These are general terms, because within each style there are many subcategories, variations and tempos.For example, within the rock style there is heavy metal, alternative, southern rock, classic rock, just to name a few. It is not unusual to combine certain aspects of different styles, for example, laying down a hard rock groove with a reggae bass line.

It is very important to recognize the groove factor and how it applies to the style of music you are playing. You should always be listening to different types of music and be analyzing the groove.


  1. If possible rehearse on the same days at the same time every week.
  2. Decide ahead of time what song(s) you want to work on.
  3. Pick songs within your ability.
  4. Pick songs everyone can agree on.
  5. It's OK to attempt challenging songs beyond your ability but spend more time on the ones you can play until you get a few of the easier ones down.
  6. Make sure everybody has a copy of the songs on tape. It is the responsibility of each member to be listening, and to be learning material that has been decided upon.
  7. If someone is showing someone their parts during rehearsal everyone should be listening, and no one except the person that is being shown their part should be playing.
  8. If you are the one who shows the others what to play, consider getting together with each member individually to teach them their parts so when you get together you can rehearse the music as a band. (Especially if it's original music you have written.)
  9. Don't try to learn too many songs in one rehearsal, 1-3 is normal. Spend a portion of practice time reviewing previously learned material to warm up. After you really know the tunes well, rehearse them once in a while to keep the cobwebs off. There will come a time when you have too many songs to rehearse in a given practice time so work on the ones that need it the most.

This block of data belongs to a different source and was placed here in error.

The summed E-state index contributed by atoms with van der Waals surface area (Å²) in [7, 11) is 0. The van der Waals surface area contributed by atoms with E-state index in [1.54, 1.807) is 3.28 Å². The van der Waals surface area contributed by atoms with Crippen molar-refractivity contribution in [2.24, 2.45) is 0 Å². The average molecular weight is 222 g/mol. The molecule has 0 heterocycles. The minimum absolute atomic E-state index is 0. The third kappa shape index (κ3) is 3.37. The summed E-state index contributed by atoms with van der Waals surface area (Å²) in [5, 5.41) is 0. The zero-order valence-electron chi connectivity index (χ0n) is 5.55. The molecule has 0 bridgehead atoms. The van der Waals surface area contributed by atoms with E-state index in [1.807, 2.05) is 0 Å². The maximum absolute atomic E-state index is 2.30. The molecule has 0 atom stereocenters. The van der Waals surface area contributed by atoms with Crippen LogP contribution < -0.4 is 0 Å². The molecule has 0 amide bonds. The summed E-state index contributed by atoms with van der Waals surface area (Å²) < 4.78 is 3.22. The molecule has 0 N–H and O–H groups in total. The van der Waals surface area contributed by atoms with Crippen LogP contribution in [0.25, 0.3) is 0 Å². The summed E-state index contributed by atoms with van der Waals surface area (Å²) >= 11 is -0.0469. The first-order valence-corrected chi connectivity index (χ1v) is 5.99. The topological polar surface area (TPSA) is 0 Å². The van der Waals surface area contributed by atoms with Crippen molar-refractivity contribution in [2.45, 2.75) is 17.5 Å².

10. Listen to other members suggestions and even if you don't agree, give them the benefit of the doubt and try their ideas.
  11. Don't waste time by goofing off too much. Designate the 1st 20 minutes or so to "jamming" or messing around with different ideas, (this is good for warming up.) then get to work. You can take "goof off" breaks once in a while where you try jamming on different grooves and styles. If you have the time you could have one of your rehearsal nights a "jam" night where all you do is goof around and have fun.
  12. If everyone is always arguing or not getting along be realistic and decide if you can function together as a band. If everyone in the band is friends it's not worth losing friendship just because you can't relate musically.


Know how long you are expected to perform. Is it one show of a predetermined length, or is it several "sets." A typical show might be anywhere from 45 minutes to 1 1/2 hours (A typical showcase set is 45 minutes) whereas if you are playing the whole evening at a nightclub or bar you are usually expected to play 4 or 5 sets that are 45 minutes each. (Play 45 minutes and take a 15 min. break)

∙ Time your songs

∙ Work out a set list

∙ Determine how many songs should be in each set or in your show.

∙ Determine an order of songs that will keep the set/show moving

Mark Fitchett and one of his bands.